Problem 55 asks:

‘If we take 47, reverse and add, 47 + 74 = 121, which is palindromic.

‘

‘Not all numbers produce palindromes so quickly. For example,

‘

‘349 + 943 = 1292,

‘1292 + 2921 = 4213

‘4213 + 3124 = 7337

‘

‘That is, 349 took three iterations to arrive at a palindrome.

‘

‘Although no one has proved it yet, it is thought that some numbers, like

‘196, never produce a palindrome. A number that never forms a palindrome

‘through the reverse and add process is called a Lychrel number. Due to the

‘theoretical nature of these numbers, and for the purpose of this problem,

‘we shall assume that a number is Lychrel until proven otherwise. In addition

‘you are given that for every number below ten-thousand, it will either

‘(i) become a palindrome in less than fifty iterations, or, (ii) no one, with

‘all the computing power that exists, has managed so far to map it to a

‘palindrome. In fact, 10677 is the first number to be shown to require over

‘fifty iterations before producing a palindrome:

‘4668731596684224866951378664 (53 iterations, 28-digits).

‘

‘Surprisingly, there are palindromic numbers that are themselves Lychrel

‘numbers; the first example is 4994.

‘

‘How many Lychrel numbers are there below ten-thousand?

‘

‘NOTE: Wording was modified slightly on 24 April 2007 to emphasise

‘the theoretical nature of Lychrel numbers.

‘

‘Not all numbers produce palindromes so quickly. For example,

‘

‘349 + 943 = 1292,

‘1292 + 2921 = 4213

‘4213 + 3124 = 7337

‘

‘That is, 349 took three iterations to arrive at a palindrome.

‘

‘Although no one has proved it yet, it is thought that some numbers, like

‘196, never produce a palindrome. A number that never forms a palindrome

‘through the reverse and add process is called a Lychrel number. Due to the

‘theoretical nature of these numbers, and for the purpose of this problem,

‘we shall assume that a number is Lychrel until proven otherwise. In addition

‘you are given that for every number below ten-thousand, it will either

‘(i) become a palindrome in less than fifty iterations, or, (ii) no one, with

‘all the computing power that exists, has managed so far to map it to a

‘palindrome. In fact, 10677 is the first number to be shown to require over

‘fifty iterations before producing a palindrome:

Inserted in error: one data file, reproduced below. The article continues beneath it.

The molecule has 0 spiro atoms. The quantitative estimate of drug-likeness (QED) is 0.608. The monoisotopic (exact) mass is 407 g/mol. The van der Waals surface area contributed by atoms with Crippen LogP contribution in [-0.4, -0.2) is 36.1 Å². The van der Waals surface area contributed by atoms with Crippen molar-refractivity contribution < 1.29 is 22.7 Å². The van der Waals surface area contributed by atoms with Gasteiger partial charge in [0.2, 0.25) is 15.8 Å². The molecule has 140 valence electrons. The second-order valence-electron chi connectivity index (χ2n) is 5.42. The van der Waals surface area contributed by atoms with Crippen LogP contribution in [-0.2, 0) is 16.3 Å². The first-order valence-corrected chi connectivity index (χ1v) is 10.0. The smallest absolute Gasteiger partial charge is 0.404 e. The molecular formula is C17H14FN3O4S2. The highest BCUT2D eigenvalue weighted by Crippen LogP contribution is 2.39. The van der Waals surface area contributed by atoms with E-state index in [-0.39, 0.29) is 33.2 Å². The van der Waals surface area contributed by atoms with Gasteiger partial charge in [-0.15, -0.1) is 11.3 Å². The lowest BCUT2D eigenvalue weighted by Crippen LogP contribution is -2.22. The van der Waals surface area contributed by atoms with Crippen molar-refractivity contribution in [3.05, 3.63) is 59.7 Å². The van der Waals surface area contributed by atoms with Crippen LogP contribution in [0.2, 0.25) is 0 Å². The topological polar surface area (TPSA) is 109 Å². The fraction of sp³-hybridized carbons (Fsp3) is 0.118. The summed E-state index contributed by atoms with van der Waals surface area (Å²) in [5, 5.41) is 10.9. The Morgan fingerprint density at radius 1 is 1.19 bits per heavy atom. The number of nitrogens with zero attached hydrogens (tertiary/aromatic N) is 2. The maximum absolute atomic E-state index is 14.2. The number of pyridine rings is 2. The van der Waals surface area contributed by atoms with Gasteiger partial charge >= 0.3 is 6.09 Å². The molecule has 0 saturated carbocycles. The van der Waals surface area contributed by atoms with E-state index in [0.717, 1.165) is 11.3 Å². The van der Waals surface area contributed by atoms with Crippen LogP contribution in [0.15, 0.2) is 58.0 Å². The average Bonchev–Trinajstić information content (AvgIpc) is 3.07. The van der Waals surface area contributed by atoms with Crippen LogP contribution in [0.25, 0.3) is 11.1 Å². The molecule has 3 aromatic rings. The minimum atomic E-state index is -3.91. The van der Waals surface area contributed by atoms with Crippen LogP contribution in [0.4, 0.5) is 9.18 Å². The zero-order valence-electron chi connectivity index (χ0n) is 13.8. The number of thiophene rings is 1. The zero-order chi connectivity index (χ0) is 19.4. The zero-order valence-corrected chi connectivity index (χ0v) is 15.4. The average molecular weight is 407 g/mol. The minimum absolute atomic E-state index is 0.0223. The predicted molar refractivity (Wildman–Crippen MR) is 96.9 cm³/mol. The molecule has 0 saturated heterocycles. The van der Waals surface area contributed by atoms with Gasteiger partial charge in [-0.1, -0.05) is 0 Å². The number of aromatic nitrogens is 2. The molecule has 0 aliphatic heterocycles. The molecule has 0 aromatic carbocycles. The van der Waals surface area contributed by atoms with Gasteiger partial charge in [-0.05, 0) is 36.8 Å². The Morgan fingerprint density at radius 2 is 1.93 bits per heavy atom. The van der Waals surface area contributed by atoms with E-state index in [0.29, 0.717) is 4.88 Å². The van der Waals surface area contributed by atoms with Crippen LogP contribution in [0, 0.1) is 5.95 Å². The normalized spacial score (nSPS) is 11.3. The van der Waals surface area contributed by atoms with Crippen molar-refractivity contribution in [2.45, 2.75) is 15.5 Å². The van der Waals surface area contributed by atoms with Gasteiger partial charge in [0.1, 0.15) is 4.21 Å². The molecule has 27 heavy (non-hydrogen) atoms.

‘4668731596684224866951378664 (53 iterations, 28-digits).

‘

‘Surprisingly, there are palindromic numbers that are themselves Lychrel

‘numbers; the first example is 4994.

‘

‘How many Lychrel numbers are there below ten-thousand?

‘

‘NOTE: Wording was modified slightly on 24 April 2007 to emphasise

‘the theoretical nature of Lychrel numbers.

Euler problems should calculate under a minute. This one takes about 1.3 seconds.

Here is my code:

Option Explicit

Option Base 1

Sub Problem_055()

Dim i As Long

Dim j As Long

Dim T As Single

Dim n As String

Dim n_rev As String

Dim num As String

Dim Answer As Long

Dim Max As Long

Dim Last As Long

Dim IsTest As Boolean

Dim Series(5) As String

T = Timer ‘start timing

IsTest = True

If IsTest Then ‘to test the example cases

Max = 5

Last = 53

Series(1) = “47”

Series(2) = “196” ‘Lychrel

Series(3) = “349”

Series(4) = “4994” ‘Lychrel

Series(5) = “10677”

Else

Max = 9999 ‘ less than 10,000

Last = 50

end if

For j = 1 To Max

If IsTest Then

n = Series(j)

Else

n = CStr(j)

End If

For i = 1 To last ‘to test 10677

n_rev = StrReverse(n)

num = AddAsStrings(n, n_rev)

If num = StrReverse(num) Then ‘not a Lychrel number

Exit For

End If

n = num

If i = last Then

Answer = Answer + 1

End If

Next i

Next j

Debug.Print Answer; ” Time:”; Timer – T

End Sub

Option Base 1

Sub Problem_055()

Dim i As Long

Dim j As Long

Dim T As Single

Dim n As String

Dim n_rev As String

Dim num As String

Dim Answer As Long

Dim Max As Long

Dim Last As Long

Dim IsTest As Boolean

Dim Series(5) As String

T = Timer ‘start timing

IsTest = True

If IsTest Then ‘to test the example cases

Max = 5

Last = 53

Series(1) = “47”

Series(2) = “196” ‘Lychrel

Series(3) = “349”

Series(4) = “4994” ‘Lychrel

Series(5) = “10677”

Else

Max = 9999 ‘ less than 10,000

Last = 50

end if

For j = 1 To Max

If IsTest Then

n = Series(j)

Else

n = CStr(j)

End If

For i = 1 To last ‘to test 10677

n_rev = StrReverse(n)

num = AddAsStrings(n, n_rev)

If num = StrReverse(num) Then ‘not a Lychrel number

Exit For

End If

n = num

If i = last Then

Answer = Answer + 1

End If

Next i

Next j

Debug.Print Answer; ” Time:”; Timer – T

End Sub

It uses the AddAsStrings() function from Problem 16. It exits the loop if the addition is equal to its reverse.

Of course, the real question, is why anybody cares about Lychrel numbers, and who would make them their life’s work ;-)

…mrt

Hmmm…better set IsTest to False to prevent a correct wrong answer.

Happy New Year to all!

…mrt